Brian Naylor

NPR News' Brian Naylor is a correspondent on the Washington Desk.

In this role, he covers politics and federal agencies, including transportation and homeland security.

With more than 30 years of experience at NPR, Naylor has served as National Desk correspondent, White House correspondent, congressional correspondent, foreign correspondent and newscaster during All Things Considered. He has filled in as host on many NPR programs, including Morning Edition, Weekend Edition and Talk of the Nation.

During his NPR career, Naylor has covered many of the major world events, including political conventions, the Olympics, the White House, Congress and the mid-Atlantic region. Naylor reported from Tokyo in the aftermath of the 2011 earthquake and tsunami, from New Orleans following the BP oil spill, and from West Virginia after the deadly explosion at the Upper Big Branch coal mine.

While covering the U.S. Congress in the mid-1990s, Naylor's reporting contributed to NPR's 1996 Alfred I. duPont-Columbia Journalism award for political reporting.

Before coming to NPR in 1982, Naylor worked at NPR Member Station WOSU in Columbus, Ohio, and at a commercial radio station in Maine.

He earned a Bachelor of Arts degree from the University of Maine.

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5:14pm

Wed July 25, 2012
It's All Politics

Pro-Obama SuperPAC Takes Aim At Romney's 'Olympic Gold'

Originally published on Thu July 26, 2012 2:31 pm

5:10pm

Thu July 19, 2012
The Veepstakes

From Rival To Running Mate? Possible For Pawlenty

Originally published on Thu July 19, 2012 6:38 pm

Former Minnesota Gov. Tim Pawlenty and GOP presidential candidate Mitt Romney campaign in Las Vegas on Oct. 17, 2011.
Ethan Miller Getty Images

As he shadowed President Obama's bus tour in Pennsylvania early this month, former Minnesota Gov. Tim Pawlenty gave a pretty good impression of a man auditioning for a job.

There was Pawlenty as attack dog, one of the traditional roles of a running mate.

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5:49am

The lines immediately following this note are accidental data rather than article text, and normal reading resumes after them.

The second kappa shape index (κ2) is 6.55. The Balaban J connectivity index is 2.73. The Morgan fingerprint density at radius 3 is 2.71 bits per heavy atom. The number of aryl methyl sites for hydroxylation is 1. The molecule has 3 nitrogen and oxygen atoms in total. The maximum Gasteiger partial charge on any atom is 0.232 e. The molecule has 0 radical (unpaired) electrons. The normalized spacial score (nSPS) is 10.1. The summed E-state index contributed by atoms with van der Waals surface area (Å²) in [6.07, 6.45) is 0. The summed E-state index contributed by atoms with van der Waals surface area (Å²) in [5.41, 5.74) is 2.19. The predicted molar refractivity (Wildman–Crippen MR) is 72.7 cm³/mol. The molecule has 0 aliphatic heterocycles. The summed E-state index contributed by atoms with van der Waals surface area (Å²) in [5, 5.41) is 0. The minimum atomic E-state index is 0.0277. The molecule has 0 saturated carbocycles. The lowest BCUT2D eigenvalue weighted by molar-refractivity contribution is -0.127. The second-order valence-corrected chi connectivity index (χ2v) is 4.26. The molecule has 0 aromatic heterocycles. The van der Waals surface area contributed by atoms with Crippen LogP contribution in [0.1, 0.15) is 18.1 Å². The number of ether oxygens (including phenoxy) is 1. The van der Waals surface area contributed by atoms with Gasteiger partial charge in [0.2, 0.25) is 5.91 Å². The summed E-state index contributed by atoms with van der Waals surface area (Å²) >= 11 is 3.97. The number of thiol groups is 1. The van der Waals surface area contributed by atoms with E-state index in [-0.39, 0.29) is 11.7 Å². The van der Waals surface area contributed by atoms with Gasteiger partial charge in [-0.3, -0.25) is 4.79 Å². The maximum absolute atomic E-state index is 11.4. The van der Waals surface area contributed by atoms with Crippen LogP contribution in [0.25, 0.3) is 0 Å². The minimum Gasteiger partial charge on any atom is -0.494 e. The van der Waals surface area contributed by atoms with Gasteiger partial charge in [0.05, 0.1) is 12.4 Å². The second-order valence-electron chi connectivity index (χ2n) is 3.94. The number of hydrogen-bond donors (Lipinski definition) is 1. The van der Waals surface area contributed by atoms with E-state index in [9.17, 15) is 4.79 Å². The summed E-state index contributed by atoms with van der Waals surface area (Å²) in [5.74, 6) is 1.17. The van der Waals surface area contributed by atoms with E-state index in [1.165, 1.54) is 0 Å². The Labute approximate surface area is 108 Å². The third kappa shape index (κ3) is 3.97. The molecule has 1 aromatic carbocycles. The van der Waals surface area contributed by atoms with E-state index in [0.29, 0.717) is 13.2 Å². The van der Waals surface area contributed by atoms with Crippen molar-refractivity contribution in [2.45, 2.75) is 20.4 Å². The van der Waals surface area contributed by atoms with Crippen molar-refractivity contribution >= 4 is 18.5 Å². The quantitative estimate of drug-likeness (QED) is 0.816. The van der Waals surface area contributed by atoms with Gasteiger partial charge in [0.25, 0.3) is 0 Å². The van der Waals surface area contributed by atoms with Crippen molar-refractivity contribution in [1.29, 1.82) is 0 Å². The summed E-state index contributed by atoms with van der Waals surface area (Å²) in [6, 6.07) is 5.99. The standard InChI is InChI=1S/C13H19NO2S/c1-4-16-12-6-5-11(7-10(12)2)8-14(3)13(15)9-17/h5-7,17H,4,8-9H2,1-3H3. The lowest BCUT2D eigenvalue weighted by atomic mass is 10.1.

Sat July 14, 2012
Mitt Romney

Bain, Bain, Go Away: In Defense, Romney Attacks

Originally published on Mon July 16, 2012 4:54 pm

Mitt Romney appears on ABC News in one of the five TV interviews he did Friday. He mostly responded to comments from the Obama campaign about his role at Bain Capital.
ABC News

Republican presidential candidate Mitt Romney sat for a hastily arranged flurry of TV interviews Friday, strongly denying he had any role in running Bain Capital at a time when, according to reports, the company invested in firms that outsourced jobs overseas.

He also called for an apology from President Obama for statements by his campaign that Romney said were beneath the dignity of the presidency.

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6:11pm

Thu July 12, 2012
It's All Politics

Between Touchdowns And Triple Jumps, Politicians Are Popping Up On Sports TV

Originally published on Fri July 13, 2012 11:10 am

Will these Green Bay fans be cheering as much as they did during the 2011 Super Bowl when their beloved Packer games are interrupted by local political ads this fall?
Matt Ludtke Getty Images

Along with the highlights, the trade rumors and news of misbehaving athletes, viewers of ESPN's SportsCenter are about to get a bigger dose of politics.

The sports giant says it will sell commercial time to candidates in local markets now instead of just nationally. Executives are selling it as a good fit for politicians.

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4:50pm

Mon July 9, 2012
It's All Politics

Swing State TV Stations Spiking Ad Rates As Campaign Cash Pours In

Originally published on Mon July 9, 2012 6:19 pm